Tuesday 21 August 2012

Visions Fading Fast.

Visions Fading Fast is a collection of stories published by Pendragon Press and edited by Gary McMahon. I have a signed hardback edition and once again, in my unremittingly dull quest to champion real books over electronic ones, I'm overjoyed to hold this book as an example of how the former are far superior to the latter.
It's an excellent way to determine someone's age to ask them to name some R&B acts. If they go for the Stones, The Animals or The Yardbirds then they're really old but appreciate what real music is. If their answer includes Beyonce and Rhianna then they're young, and unfortunately have no idea what real music is. (You may have guessed which category I fall in to).
This nostalgia for "better" times (or at least "better" music) lies at the heart of the opening story Blues Before Sunrise by Joel Lane. It tells of Simon, a musician on a quest to go back on the road with his band "Blue Away" who had enjoyed moderate success in the nineties. Given the story is about a Blues musician, it has a suitably melancholy tone to it, Simon is an alcoholic, desperately searching for some meaning to his life, that meaning possibly to be found in music. The middle eight of a song (or is it the bridge..?) marks a change of tone, or key. This story has a middle eight although it comes quite late in the piece (a late eight?) and takes the narrative into some very dark places - literally and metaphorically. If you've ever wondered where the blues come from, this story provides a possible answer. I liked Blues... very much, the musical references worked with me (being of a certain age...) and the writing, as to be expected from Joel Lane, is poetic and beautifully crafted.
Wild Acre is by Nathan Ballingrud and is the first piece by him that I've read. On the strength of this story it won't be the last. A horrific, violent incident in the Blue Ridge Mountains leaves the protagonist Jeremy reassessing his own self worth, the incident leaving him with feelings of guilt and cowardice. It's a beautifully written character study of a man under extreme pressure, it's a transformation story, though not the kind you might be expecting from the opening passages. It's emotional stuff and those emotions are brilliantly described by the author.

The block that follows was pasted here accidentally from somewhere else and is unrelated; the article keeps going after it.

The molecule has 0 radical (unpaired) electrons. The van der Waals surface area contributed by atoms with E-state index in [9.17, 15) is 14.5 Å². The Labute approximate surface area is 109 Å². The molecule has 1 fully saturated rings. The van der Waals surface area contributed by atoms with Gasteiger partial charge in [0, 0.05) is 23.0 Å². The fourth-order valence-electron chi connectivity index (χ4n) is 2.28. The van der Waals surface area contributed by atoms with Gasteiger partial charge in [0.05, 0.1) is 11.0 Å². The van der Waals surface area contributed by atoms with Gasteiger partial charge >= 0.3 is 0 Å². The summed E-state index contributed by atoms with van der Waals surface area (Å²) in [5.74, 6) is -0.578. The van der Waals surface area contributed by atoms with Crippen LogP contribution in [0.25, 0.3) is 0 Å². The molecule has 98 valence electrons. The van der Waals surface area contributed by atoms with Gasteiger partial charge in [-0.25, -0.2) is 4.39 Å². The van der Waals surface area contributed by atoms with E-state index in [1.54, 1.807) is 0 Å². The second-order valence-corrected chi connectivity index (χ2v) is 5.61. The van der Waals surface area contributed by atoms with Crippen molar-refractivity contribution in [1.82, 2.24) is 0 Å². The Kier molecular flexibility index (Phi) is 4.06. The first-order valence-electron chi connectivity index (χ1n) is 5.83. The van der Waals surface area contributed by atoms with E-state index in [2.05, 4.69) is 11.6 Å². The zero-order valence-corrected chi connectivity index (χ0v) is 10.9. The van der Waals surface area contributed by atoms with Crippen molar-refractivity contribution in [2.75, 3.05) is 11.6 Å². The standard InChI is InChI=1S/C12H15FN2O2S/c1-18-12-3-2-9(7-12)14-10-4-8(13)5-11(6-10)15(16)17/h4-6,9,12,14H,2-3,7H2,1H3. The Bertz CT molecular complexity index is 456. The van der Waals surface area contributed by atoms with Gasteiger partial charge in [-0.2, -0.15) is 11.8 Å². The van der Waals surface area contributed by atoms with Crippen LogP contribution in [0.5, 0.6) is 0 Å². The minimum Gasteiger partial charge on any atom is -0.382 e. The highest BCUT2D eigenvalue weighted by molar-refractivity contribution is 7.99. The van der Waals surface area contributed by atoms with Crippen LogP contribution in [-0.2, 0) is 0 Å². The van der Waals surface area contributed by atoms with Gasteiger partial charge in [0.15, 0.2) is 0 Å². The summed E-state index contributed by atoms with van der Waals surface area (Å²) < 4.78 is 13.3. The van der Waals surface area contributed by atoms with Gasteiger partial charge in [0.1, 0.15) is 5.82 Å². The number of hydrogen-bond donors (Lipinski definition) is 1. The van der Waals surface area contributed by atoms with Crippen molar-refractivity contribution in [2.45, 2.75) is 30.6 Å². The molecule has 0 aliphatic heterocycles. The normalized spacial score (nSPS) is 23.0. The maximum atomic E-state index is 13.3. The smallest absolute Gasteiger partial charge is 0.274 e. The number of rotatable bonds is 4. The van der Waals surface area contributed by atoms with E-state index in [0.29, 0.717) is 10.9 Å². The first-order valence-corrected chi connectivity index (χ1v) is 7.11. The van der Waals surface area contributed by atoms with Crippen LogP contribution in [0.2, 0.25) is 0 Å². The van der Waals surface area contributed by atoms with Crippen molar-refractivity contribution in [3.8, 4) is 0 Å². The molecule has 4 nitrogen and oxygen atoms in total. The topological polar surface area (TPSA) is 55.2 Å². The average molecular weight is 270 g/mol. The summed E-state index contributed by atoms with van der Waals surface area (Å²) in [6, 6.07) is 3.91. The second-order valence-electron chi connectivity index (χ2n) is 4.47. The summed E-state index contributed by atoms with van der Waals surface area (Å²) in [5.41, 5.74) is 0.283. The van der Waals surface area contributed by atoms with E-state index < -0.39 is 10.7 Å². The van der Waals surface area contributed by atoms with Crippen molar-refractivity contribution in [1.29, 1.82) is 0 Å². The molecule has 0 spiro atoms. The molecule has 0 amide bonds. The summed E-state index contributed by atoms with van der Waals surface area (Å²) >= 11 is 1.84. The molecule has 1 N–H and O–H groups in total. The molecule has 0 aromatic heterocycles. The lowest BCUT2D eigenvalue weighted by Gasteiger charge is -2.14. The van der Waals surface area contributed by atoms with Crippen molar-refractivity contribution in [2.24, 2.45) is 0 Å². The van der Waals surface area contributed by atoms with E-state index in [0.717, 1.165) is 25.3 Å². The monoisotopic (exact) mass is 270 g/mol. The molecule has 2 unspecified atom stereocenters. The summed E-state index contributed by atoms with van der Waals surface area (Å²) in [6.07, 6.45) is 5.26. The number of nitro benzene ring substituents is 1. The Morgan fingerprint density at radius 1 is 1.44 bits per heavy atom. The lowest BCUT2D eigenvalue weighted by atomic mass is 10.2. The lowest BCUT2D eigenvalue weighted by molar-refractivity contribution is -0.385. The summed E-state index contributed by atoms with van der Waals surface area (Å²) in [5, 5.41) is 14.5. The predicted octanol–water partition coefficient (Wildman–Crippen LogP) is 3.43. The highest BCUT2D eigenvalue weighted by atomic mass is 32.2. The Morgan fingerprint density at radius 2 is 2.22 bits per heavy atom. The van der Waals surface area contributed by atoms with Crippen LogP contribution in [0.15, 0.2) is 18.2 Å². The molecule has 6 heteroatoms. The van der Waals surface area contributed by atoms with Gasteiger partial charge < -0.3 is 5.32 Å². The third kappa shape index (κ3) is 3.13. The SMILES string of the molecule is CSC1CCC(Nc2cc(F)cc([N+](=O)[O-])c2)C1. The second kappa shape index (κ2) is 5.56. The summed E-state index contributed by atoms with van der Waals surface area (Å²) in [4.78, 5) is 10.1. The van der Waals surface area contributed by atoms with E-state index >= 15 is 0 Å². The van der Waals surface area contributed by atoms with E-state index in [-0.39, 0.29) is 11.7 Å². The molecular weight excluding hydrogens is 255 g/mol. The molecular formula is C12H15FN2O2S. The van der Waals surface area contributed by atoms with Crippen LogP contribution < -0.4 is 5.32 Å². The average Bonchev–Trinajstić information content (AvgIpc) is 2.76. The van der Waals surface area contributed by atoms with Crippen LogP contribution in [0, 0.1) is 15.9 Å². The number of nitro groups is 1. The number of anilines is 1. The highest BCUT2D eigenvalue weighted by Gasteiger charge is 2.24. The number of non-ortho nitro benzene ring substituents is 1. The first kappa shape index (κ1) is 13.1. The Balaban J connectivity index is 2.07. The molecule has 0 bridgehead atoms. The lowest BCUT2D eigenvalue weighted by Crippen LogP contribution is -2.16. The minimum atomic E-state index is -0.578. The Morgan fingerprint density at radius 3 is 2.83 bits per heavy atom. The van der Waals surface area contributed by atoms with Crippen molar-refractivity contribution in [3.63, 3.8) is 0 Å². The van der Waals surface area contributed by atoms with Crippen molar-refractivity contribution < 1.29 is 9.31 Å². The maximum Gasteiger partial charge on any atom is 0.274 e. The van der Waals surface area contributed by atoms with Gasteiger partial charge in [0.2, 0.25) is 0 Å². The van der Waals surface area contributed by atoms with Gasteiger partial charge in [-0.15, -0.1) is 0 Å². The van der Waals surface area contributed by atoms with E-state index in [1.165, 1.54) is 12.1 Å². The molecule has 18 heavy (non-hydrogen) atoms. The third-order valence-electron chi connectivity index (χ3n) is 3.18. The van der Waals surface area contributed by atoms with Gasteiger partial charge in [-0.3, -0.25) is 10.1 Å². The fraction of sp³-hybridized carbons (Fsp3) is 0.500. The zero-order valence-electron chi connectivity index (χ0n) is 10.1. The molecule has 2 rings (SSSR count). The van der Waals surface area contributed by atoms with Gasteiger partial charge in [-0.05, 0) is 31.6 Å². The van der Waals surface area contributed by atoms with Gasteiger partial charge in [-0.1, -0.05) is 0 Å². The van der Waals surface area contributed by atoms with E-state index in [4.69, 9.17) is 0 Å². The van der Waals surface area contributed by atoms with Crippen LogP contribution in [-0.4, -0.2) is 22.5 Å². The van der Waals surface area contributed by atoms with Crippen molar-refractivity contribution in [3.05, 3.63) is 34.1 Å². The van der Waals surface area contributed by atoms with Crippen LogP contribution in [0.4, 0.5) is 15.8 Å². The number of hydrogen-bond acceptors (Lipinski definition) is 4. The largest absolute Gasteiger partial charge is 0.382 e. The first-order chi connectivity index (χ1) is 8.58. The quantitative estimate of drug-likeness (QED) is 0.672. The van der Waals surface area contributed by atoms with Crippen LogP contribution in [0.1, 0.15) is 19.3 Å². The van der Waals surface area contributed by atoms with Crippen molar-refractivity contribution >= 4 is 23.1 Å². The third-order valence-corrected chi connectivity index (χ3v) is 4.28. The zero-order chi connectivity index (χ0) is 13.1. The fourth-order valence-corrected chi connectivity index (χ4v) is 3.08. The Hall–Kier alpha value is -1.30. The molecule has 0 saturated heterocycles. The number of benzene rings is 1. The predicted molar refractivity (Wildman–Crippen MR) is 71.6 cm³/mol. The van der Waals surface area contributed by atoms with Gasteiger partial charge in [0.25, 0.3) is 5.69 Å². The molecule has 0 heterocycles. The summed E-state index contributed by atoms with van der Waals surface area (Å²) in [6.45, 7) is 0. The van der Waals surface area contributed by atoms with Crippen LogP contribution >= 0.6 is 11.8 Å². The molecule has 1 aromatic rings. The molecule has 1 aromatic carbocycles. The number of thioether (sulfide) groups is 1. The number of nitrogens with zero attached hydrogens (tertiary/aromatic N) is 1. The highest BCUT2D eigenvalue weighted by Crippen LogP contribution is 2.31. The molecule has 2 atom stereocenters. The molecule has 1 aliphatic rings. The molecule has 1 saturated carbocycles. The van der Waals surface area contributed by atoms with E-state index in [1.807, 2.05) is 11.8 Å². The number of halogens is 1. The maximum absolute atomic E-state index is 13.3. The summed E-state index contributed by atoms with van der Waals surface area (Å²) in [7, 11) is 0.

Dancer in the Dark is by Reggie Oliver, the modern day MR James. I'd already read this story in the collection Mrs Midnight and Other Stories where it nestled among other tales of Theatre Folk about whom Reggie Oliver writes with consumate skill. There aren't any likeable characters in here, it's a tale of bitchiness and back-stabbing but written in distinctive Reggie Oliver style. It almost comes as a bit of light relief after the intensity of the previous story but it has its dark moments, most notably a scene beneath the pier on Brighton beach...
The History Thief is a high-concept story from Kaaron Warren, another first-time author for me. Alvin has died and is slowly decomposing on his lounge floor but his spirit wanders, and has developed the ability to physically enter the living, thereby becoming privy to their innermost feelings and thoughts. It's a clever idea and one which could easily be expanded into a longer work. There's a twist - of sorts - at the end of the story but I felt this weakened it somewhat, here were much darker avenues the story could have meandered down...
Paul Meloy's Night Closures is the last story in the collection and, like the first, makes much of nostalgia and  (in this instance childhood) memories of things past. Striking a chord always makes reading a story that much more enjoyable but there's a risk of overloading with nostalgia (and therefore sentiment) and forgetting about the narrative. This doesn't happen here. There is a reason for all the reminiscing and, when the story reaches its conclusion, its emotional impact is massively increased. Like the first story it's melancholy but it's a great end to a really strong collection of stories.

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